For Immediate Release
Heat, Lightning & Flooding Highlighted in Summer Weather Safety Week
The Springfield-Greene County Office of Emergency Management, the Springfield-Greene County Health Department and the National Weather Service are highlighting the hazards of high heat, ultraviolet rays, lightning and flooding in recognition of Summer Weather Safety Week, June 19-25.
"It's appropriate to be talking about summer weather safety with weather we've already experienced this season and next week's forecast of temps in the 90s," said Ryan Nicholls, Director of the Springfield-Greene County Office of Emergency Management. "We are not strangers to extreme heat, lightning or flooding, and it's important to review how to stay safe."
Prolonged exposure to high heat, combined with humidity, can test the body's ability to keep itself cool. Young children, elderly and chronically ill people are particularly susceptible to becoming overheated and developing heat exhaustion or heat stroke. Last year, 17 Missourians died from heat-related disorders.
The National Weather Service issues advisories when the heat index — a combination of heat and humidity — reaches 105 degrees. A warning will be issued when advisory criteria is expected to reach advisory levels for four straight days, or when the heat index climbs to 110 degrees and the overnight heat index fails to drop below 75 degrees.
To avoid heat-related illness in high heat, follow these tips:
- Dress in lightweight, light-colored, loose-fitting clothing. When in the sun, wear sunscreen a hat.
- Drink plenty of fluids, particularly, water even if you don't feel thirsty. Avoid beverages containing alcohol and caffeine, which can dehydrate your body.
- Avoid strenuous outdoor activities, if possible, especially during the sun's peak hours – 11 a.m. to 4 p.m. Take frequent breaks in the shade.
- Use a buddy system in high heat-stress jobs and activities; this can help ensure that signs of heat stress do not go unnoticed.
- Never leave children, seniors or pets in a parked car. The interior temperature can rise quickly.
- Plan your day so you can spend some time in air-conditioned places, like libraries, senior centers, shopping centers, movie theaters, and, if available, public cooling centers.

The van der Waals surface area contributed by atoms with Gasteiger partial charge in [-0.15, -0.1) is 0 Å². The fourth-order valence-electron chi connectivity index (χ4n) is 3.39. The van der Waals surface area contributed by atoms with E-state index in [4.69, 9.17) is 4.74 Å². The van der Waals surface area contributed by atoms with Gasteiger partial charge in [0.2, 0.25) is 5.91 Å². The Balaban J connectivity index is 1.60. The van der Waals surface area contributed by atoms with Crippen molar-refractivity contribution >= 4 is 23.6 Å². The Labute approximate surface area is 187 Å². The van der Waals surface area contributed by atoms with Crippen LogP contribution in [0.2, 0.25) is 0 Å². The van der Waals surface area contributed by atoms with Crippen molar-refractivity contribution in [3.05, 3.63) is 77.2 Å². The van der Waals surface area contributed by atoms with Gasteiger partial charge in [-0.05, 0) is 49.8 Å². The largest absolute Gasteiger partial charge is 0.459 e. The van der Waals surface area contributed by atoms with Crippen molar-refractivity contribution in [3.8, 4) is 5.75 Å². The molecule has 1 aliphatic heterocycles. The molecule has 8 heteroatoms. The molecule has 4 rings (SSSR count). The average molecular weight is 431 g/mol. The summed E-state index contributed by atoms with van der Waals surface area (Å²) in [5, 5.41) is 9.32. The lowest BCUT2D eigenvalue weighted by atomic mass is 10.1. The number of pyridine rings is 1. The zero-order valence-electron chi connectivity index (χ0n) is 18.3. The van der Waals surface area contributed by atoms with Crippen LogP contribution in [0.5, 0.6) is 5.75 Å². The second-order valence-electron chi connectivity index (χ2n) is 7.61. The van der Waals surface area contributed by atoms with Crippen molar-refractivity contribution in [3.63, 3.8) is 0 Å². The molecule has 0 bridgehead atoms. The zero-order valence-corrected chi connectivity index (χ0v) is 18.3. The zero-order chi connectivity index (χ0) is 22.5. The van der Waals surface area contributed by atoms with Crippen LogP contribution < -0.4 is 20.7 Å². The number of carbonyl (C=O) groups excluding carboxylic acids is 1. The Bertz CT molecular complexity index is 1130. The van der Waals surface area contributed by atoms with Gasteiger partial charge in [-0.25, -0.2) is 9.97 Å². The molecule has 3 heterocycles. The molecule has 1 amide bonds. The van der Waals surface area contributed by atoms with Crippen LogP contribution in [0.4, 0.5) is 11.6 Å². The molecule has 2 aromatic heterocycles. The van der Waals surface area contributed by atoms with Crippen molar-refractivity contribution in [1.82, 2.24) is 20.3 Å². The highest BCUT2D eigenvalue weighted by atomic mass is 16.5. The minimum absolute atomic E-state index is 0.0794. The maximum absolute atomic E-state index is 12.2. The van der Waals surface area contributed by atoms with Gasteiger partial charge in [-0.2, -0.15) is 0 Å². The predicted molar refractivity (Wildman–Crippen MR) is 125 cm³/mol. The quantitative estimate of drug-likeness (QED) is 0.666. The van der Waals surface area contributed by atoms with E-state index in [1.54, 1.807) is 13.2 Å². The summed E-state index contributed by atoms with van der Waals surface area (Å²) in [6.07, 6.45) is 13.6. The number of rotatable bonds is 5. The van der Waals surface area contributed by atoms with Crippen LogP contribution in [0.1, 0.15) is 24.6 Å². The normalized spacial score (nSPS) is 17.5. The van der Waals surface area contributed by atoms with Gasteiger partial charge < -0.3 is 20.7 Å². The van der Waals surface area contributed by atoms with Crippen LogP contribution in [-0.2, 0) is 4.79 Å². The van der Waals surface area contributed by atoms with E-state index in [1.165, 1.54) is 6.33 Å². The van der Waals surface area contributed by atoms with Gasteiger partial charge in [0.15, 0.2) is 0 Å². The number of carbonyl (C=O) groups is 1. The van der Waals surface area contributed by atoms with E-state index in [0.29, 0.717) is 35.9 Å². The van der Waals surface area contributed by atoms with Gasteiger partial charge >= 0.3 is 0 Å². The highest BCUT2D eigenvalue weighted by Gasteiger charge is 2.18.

- Check on your neighbors, friends, and family and pets.
- Provide plenty of fresh water for outside pets and access to shaded areas.
- Avoid relying on fans when temperatures exceed 90, as they may overheat you instead of cool you down.
Summer is the peak season for cloud-to-ground lightning strikes, which killed 29 Americans last year. In 2011, there have been six lightning-related deaths already, including Riverside Officer Jeff Taylor, who was assisting in the Joplin tornado response.
Lightning can strike up to 10 miles away from where it's raining, so if you hear thunder, you are within striking range. To stay safe during lightning conditions, the National Weather Service encourages people to remember the phrase, "When thunder roars, go indoors," and to follow these tips:
- Go inside a fully enclosed building, one with wiring and plumbing, which will ground electricity from a lightning strike. Pavilions, golf shelters, dugouts, tents, sheds and other small structures are not safe.
- If you can't get inside, get into a hard-topped vehicle and close the doors and windows.
- If you are caught outside, do not seek shelter under trees and stay away from metal objects, like fences, utility poles, golf clubs, bicycles and motorcycles, even backpack frames. Find a ditch or low spot and crouch down on the balls of your feet.
- Do not use showers, tubs, sinks, or wired telephones during a lightning storm. Stay away from electronic equipment.
Flooding has already impacted much of Missouri this year. The most common flooding hazard is driving into low-water road crossings, although pedestrians may also be easily knocked off their feet by rushing floodwater.
"Despite repeated warnings to 'Turn around, don't drown,' we continue to conduct multiple water rescues during flooding events, primarily due to folks driving across flooded roadways," said Nicholls, who advises these tips:
- Avoid areas already flooded, especially if the water is flowing fast. Do not attempt to cross flowing streams. Roads may be washed out under floodwater, and even a few inches of rushing water can stall a vehicle or carry it downstream.
- If your vehicle is suddenly caught in rising water, leave it immediately and seek higher ground.
- Never allow children to wade in or play around flooded creeks, rivers, culverts and stormwater drains.
- Do not camp or park your vehicle along streams and washes, particularly during threatening conditions.
- Be especially cautious at night when it's harder to recognize flood dangers. Listen to a Weather Radio, or a credible news source, for flash flood watches and warnings.
For more information about summer weather hazards, visit these websites:
- National Weather Service, Springfield office, at www.crh.noaa.gov/sgf/
- Springfield-Greene County Health Department, at www.springfieldmo.gov/health
For additional information on heat hazards, call Karen McKinnis, Environmental/Community Health Planner with the Springfield-Greene County Health Department, at 417-864-1623. For additional information on lightning and flash flooding, call Ryan Nicholls, Director of the Springfield-Greene County Office of Emergency Management, at 417-869-6040; or Steve Runnels, Warning Coordination Meteorologist with the National Weather Service, at 417-863-1456, ext. 726.